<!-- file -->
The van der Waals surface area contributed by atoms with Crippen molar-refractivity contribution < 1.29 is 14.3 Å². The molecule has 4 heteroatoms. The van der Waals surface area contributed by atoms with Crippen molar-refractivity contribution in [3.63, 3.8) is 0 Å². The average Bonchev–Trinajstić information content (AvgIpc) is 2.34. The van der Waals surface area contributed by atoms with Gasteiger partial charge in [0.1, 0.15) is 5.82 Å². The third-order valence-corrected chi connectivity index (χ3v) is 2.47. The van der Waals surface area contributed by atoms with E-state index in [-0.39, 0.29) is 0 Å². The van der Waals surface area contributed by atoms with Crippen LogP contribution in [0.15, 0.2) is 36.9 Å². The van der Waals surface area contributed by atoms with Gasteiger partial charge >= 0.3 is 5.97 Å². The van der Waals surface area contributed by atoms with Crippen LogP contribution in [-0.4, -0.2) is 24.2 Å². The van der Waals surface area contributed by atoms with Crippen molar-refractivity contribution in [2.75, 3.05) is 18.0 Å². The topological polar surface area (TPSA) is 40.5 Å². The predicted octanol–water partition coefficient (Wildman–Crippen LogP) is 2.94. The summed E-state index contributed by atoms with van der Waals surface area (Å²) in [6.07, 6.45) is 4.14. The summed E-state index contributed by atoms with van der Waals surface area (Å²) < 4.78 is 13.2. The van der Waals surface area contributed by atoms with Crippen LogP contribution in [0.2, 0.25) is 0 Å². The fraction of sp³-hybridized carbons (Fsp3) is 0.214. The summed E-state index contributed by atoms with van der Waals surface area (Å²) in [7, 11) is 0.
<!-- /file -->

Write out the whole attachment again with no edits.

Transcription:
The van der Waals surface area contributed by atoms with Crippen molar-refractivity contribution < 1.29 is 14.3 Å². The molecule has 4 heteroatoms. The van der Waals surface area contributed by atoms with Crippen molar-refractivity contribution in [3.63, 3.8) is 0 Å². The average Bonchev–Trinajstić information content (AvgIpc) is 2.34. The van der Waals surface area contributed by atoms with Gasteiger partial charge in [0.1, 0.15) is 5.82 Å². The third-order valence-corrected chi connectivity index (χ3v) is 2.47. The van der Waals surface area contributed by atoms with E-state index in [-0.39, 0.29) is 0 Å². The van der Waals surface area contributed by atoms with Crippen LogP contribution in [0.15, 0.2) is 36.9 Å². The van der Waals surface area contributed by atoms with Gasteiger partial charge >= 0.3 is 5.97 Å². The van der Waals surface area contributed by atoms with Crippen LogP contribution in [-0.4, -0.2) is 24.2 Å². The van der Waals surface area contributed by atoms with Crippen molar-refractivity contribution in [2.75, 3.05) is 18.0 Å². The topological polar surface area (TPSA) is 40.5 Å². The predicted octanol–water partition coefficient (Wildman–Crippen LogP) is 2.94. The summed E-state index contributed by atoms with van der Waals surface area (Å²) in [6.07, 6.45) is 4.14. The summed E-state index contributed by atoms with van der Waals surface area (Å²) < 4.78 is 13.2. The van der Waals surface area contributed by atoms with Crippen LogP contribution in [0.2, 0.25) is 0 Å². The fraction of sp³-hybridized carbons (Fsp3) is 0.214. The summed E-state index contributed by atoms with van der Waals surface area (Å²) in [7, 11) is 0.